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“Family Win” and How Our Churches Care for Each Other and the World
« Reply #790 on: February 01, 2018, 12:00:32 AM »
“Family Win” and How Our Churches Care for Each Other and the World

If the whole family doesn’t win, no one wins.


A church with ten locations is a lot like a family with ten kids. There is the opportunity for great joy and also the possibility of tremendous chaos. At Community Christian Church, we have both! In an effort to make sure our family of church locations were all working together for the greater good and not just for themselves, we began talking about the “family win.”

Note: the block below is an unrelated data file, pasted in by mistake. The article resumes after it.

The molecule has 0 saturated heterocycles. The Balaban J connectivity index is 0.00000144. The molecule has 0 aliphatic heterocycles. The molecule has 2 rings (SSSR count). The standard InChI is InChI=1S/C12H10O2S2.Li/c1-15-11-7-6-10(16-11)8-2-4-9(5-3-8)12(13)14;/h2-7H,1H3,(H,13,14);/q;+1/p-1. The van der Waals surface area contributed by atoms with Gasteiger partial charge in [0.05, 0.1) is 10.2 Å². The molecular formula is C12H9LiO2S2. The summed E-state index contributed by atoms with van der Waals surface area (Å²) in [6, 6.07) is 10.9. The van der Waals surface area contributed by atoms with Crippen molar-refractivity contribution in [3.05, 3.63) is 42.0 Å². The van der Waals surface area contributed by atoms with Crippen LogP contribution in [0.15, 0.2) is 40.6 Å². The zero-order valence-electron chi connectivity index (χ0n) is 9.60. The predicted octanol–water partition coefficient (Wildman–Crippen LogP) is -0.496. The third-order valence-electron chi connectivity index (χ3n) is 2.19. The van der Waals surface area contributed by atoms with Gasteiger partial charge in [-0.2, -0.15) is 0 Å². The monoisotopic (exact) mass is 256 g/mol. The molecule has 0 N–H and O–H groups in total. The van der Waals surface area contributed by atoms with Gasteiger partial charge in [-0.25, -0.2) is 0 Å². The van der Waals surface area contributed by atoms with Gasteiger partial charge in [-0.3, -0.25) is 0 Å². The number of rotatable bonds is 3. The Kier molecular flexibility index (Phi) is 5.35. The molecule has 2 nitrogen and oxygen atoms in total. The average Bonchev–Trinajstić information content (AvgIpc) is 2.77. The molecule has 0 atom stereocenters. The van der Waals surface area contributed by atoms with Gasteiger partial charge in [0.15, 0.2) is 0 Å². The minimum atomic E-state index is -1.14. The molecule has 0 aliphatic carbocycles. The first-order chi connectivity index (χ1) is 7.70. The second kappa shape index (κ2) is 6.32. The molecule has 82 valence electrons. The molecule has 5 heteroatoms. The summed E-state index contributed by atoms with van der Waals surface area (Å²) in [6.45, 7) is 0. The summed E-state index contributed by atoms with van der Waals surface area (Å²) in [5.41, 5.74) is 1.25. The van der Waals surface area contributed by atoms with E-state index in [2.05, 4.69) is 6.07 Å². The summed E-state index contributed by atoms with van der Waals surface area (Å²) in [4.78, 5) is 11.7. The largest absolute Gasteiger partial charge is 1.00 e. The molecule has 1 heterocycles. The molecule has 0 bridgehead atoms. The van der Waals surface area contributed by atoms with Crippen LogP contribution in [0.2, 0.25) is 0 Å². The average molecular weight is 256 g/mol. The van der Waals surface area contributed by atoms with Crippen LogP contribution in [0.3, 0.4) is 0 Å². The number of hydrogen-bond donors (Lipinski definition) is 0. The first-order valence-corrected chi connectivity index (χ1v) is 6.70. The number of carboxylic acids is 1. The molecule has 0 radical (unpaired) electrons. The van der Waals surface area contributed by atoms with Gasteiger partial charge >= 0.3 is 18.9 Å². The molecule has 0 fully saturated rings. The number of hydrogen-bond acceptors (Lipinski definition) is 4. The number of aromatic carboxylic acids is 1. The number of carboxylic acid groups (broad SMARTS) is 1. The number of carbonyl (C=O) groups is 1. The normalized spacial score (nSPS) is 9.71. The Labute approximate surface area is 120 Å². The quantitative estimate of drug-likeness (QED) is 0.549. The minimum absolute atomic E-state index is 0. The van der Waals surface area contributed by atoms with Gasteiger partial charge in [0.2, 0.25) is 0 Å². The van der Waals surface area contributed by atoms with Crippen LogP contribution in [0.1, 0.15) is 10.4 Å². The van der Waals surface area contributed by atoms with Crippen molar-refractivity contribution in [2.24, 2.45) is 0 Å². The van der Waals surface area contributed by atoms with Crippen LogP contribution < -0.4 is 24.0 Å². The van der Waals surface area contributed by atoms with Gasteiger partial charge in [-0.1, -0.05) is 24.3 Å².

It’s a biblically-rooted idea that we hoped would radically reorient our sense of identity, impacting how we steward the resources and the influence to which God has entrusted us.


Community Christian Church was an early adopter of the concept of a multi-site church: we are one church, with one staff, one eldership, and one overall budget, but in multiple locations. This month, we will be launching our eleventh Chicagoland campus.


For all the strengths of this model, however, it also presents a challenge: How do we help motivate people who live and worship in communities spread across a fairly large geographic area, many of whom realistically will never meet one another, to contribute sacrificially of their time, talents, and resources for the sake of the whole?